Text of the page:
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Publication details for Professor Fred WorrallWorrall, Fred, Howden, Nicholas J.K., Burt, Tim P. & Bartlett, Rebecca (2019). The importance of sewage effluent discharge in the export of dissolved organic carbon from United Kingdom rivers. Hydrological Processes 33(13): 1851-1864.
- Publication type: Journal Article
- ISSN/ISBN: 0885-6087 (print), 1099-1085 (electronic)
- DOI: 10.1002/hyp.13442
- Further publication details on publisher web site
- Durham Research Online (DRO) - may include full text
Author(s) from Durham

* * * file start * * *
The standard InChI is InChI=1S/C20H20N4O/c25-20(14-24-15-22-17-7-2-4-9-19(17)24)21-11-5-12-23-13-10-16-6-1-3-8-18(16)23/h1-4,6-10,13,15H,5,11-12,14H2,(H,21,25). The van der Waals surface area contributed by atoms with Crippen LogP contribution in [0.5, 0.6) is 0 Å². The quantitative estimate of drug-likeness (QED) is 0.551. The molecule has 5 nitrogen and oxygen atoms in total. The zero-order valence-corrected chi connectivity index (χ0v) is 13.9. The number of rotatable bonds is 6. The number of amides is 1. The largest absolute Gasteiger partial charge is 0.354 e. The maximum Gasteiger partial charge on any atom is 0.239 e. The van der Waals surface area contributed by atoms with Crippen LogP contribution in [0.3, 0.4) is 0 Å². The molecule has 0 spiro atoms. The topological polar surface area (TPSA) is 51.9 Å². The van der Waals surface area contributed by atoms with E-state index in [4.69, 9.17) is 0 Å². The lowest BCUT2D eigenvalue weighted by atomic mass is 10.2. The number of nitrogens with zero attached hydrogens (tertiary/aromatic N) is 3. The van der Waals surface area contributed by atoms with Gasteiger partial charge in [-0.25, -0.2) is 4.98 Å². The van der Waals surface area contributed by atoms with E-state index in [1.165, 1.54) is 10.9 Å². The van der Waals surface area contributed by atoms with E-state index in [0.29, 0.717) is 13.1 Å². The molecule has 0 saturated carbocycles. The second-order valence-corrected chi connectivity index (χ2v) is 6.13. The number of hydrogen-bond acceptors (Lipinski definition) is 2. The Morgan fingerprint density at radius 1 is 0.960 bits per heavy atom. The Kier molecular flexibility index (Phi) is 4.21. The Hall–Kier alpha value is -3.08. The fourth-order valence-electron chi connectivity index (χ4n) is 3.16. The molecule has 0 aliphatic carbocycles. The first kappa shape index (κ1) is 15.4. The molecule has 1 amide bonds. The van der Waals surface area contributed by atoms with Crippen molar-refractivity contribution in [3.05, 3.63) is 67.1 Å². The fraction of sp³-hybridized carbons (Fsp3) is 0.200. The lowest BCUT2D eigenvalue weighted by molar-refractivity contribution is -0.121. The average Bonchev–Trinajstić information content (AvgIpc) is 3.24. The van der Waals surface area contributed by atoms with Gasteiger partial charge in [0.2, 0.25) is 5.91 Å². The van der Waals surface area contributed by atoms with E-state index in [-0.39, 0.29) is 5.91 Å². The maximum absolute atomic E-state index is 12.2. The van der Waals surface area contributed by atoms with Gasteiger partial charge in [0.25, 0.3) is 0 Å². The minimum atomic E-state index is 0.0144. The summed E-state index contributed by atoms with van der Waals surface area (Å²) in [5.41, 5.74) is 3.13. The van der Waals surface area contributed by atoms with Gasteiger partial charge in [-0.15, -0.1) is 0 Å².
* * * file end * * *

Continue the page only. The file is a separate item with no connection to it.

The flux of fluvial carbon from the terrestrial biosphere to the world's oceans is known to be an important component of the global carbon cycle but within this pathway the flux and return of carbon to the river network via sewage effluent has not been quantified. In this study monitoring data from 2000 to 2016 for the dissolved organic carbon (DOC) concentration, biochemical oxygen demand (BOD) and chemical oxygen demand (COD) of the final effluent of sewage treatment works from across England were examined to assess the amount of DOC contributing to national‐scale fluvial fluxes of carbon. The study shows that the median concentration of DOC in final effluent was 9.4 mg C/l compared to 4.8 mg C/l for all surface waters for the UK over the study period, and the DOC in final effluent significantly declined over the study period from 11.0 to 6.4 mg C/l. Rivers receiving sewage effluent showed a significant, on average 19%, increase in DOC concentration downstream of sewage discharges. At the scale of the UK, the flux of DOC in final effluent was 31 ktonnes C/yr with a per capita export of 0.55 kg C/yr and compared to an average annual flux of DOC from the UK of 859 ktonnes C/yr, i.e. only 3.6% of national‐scale flux. The lability of this DOC was limited, with only 7.4% loss of final effluent DOC concentration over in‐stream residence times of up to 5 days. The direct decline in DOC concentration from sewage treatment works was not large enough on its own to explain the declines observed in DOC concentration in UK rivers at their tidal limit.